BERLIN – County officials this week voted not to allocate sewer capacity to a townhouse development proposed for Route 611.
On Tuesday, the Worcester County Commissioners voted 4-3 to deny a request for 139 equivalent dwelling units (EDUs) of sewer service submitted by Sea Oaks Village LLC. Those who voted to deny the request pointed out the property’s original EDUs — the units of measure through which properties are charged for sewer service — had been transferred to other area properties at the request of the landowner last year.
“So what’s changed?” Commissioner Chip Bertino said.
County staff told the commissioners Sea Oaks Village, a proposed 135-unit townhouse development that would include 24,000 square feet of commercial space, had requested 139 EDUs from the Mystic Harbour Sanitary Service Area. The property currently has no EDUs because, at the request of the property owner, they were transferred to commercial space in West Ocean City in March 2016. At the time, attorney Hugh Cropper, representing the property owner, argued that the Route 611 parcel was “environmentally sensitive, wooded area” that, if developed, would not constitute smart growth.
Kelly Shannahan, the county’s assistant chief administrative officer, said that if granted, the request for 139 EDUs would require 47 percent of that area’s EDUs. There are currently 298 EDUs available in Area 1, 148 of which are allocated for infill. There are 80 EDUs available for vacant properties, 17 available for single family dwellings and 53 available for commercial properties. If granted, Shannahan said the Sea Oaks request would require 91 percent of the infill EDUs and 8 percent of the commercial EDUs.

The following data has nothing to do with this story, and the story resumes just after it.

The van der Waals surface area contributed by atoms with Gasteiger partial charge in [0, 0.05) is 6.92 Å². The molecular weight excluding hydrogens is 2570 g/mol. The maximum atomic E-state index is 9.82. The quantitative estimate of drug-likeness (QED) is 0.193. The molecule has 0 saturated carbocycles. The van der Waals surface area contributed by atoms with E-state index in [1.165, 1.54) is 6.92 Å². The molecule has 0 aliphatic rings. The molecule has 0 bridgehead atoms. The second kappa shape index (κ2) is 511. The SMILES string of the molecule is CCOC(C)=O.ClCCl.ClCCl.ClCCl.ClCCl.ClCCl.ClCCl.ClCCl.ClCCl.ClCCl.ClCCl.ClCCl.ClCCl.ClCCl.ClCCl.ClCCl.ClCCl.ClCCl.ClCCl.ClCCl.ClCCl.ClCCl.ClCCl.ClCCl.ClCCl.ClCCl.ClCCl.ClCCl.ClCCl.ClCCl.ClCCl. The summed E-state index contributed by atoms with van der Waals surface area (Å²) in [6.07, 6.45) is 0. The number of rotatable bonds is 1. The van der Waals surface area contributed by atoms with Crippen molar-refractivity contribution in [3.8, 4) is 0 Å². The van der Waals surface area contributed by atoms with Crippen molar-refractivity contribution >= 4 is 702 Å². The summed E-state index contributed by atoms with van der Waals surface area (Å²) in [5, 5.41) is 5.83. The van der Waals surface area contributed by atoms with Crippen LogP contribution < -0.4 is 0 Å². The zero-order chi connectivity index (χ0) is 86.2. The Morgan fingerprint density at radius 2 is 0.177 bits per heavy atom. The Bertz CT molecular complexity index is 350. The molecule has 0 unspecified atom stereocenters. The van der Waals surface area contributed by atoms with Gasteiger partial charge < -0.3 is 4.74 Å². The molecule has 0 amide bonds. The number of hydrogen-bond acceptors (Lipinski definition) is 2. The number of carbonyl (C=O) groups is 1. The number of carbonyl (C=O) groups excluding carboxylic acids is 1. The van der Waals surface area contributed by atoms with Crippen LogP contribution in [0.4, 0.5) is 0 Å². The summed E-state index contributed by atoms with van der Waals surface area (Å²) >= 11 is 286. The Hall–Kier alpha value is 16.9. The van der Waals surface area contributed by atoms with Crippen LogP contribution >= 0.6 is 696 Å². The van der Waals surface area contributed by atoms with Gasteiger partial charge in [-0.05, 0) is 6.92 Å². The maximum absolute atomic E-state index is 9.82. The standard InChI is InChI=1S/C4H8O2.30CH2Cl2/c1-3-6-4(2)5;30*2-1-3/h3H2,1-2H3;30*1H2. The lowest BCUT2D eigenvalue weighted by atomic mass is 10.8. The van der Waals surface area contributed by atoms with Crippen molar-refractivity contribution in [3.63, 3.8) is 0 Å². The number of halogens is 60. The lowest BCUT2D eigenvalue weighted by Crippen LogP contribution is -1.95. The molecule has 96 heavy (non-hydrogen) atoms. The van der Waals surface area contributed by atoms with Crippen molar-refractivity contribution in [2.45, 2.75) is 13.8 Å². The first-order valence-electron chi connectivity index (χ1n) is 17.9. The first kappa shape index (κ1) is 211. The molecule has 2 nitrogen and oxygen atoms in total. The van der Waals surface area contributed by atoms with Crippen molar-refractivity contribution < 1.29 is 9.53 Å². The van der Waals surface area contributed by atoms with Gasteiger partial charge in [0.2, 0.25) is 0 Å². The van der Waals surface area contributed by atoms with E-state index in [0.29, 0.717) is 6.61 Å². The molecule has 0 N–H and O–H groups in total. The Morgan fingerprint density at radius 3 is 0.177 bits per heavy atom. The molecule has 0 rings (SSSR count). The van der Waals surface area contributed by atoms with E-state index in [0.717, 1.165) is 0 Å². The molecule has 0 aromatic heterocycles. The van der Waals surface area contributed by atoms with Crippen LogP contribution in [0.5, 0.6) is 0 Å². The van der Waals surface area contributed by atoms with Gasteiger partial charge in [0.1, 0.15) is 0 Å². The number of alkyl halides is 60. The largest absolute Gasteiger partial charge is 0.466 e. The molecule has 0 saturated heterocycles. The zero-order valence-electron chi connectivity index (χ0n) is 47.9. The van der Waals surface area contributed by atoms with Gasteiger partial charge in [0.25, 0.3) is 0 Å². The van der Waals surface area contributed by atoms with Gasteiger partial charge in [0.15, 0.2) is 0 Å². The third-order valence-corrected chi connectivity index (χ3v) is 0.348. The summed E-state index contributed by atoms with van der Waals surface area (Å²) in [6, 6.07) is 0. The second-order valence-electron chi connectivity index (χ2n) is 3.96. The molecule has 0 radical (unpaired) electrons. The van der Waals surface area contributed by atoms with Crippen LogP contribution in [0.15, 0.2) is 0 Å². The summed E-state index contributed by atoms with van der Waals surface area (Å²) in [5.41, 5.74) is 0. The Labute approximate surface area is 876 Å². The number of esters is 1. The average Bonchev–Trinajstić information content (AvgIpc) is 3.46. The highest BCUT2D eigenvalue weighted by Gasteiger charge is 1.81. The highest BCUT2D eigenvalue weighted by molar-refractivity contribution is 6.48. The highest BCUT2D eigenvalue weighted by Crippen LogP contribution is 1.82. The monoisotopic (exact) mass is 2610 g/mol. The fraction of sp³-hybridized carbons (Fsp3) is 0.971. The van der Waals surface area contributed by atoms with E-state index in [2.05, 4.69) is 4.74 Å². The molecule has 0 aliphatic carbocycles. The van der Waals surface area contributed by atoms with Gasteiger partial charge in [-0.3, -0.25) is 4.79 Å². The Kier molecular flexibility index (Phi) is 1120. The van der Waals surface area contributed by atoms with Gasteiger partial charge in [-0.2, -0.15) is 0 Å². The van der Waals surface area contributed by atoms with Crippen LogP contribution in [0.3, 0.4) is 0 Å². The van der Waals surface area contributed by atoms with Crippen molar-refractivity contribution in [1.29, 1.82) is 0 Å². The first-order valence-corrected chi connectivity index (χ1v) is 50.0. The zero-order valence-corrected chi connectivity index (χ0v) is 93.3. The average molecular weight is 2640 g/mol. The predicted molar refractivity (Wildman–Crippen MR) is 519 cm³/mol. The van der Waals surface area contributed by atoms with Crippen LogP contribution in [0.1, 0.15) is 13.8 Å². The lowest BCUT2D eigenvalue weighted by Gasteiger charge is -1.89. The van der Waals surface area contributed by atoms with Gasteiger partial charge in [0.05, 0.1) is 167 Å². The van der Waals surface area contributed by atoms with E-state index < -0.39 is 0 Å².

Bertino said he didn’t understand what had changed since last year, when Cropper said development of the parcel wouldn’t’ represent smart growth.
“I’m not aware of anything that’s changed,” Shannahan said.
Commissioner Bud Church pointed out that the Sea Oaks proposal had been given a favorable recommendation from the Worcester County Planning Commission.
“I didn’t see any negative response from anyone…,” he said. “We have the EDUs. It’s our purpose to promote growth, to sell the EDUs.”
Church subsequently made a motion to grant the request for 139 EDUs. It failed to get a second.
Commissioner Jim Bunting said that in addition to Cropper’s 2016 comments regarding the environmentally sensitive nature of the property, it was also subject to non-tidal wetlands regulations. He said his biggest concern, however, was the idea of allocating almost all of the EDUs available for infill.
Commissioner Ted Elder said he remembered Cropper’s 2016 request to transfer the EDUs and his comments regarding its environmentally sensitive nature well.
“There was a lot of discussion to that point, that the property would never be able to use 40 EDUs, and here we are with 130-some,” Elder said. “I just feel like somebody’s trying to pull the wool over somebody’s eyes or something.”
Bertino made a motion to deny the EDU allocation request. It passed 4-3, with Church and Commissioners Joe Mitrecic and Merrill Lockfaw opposed.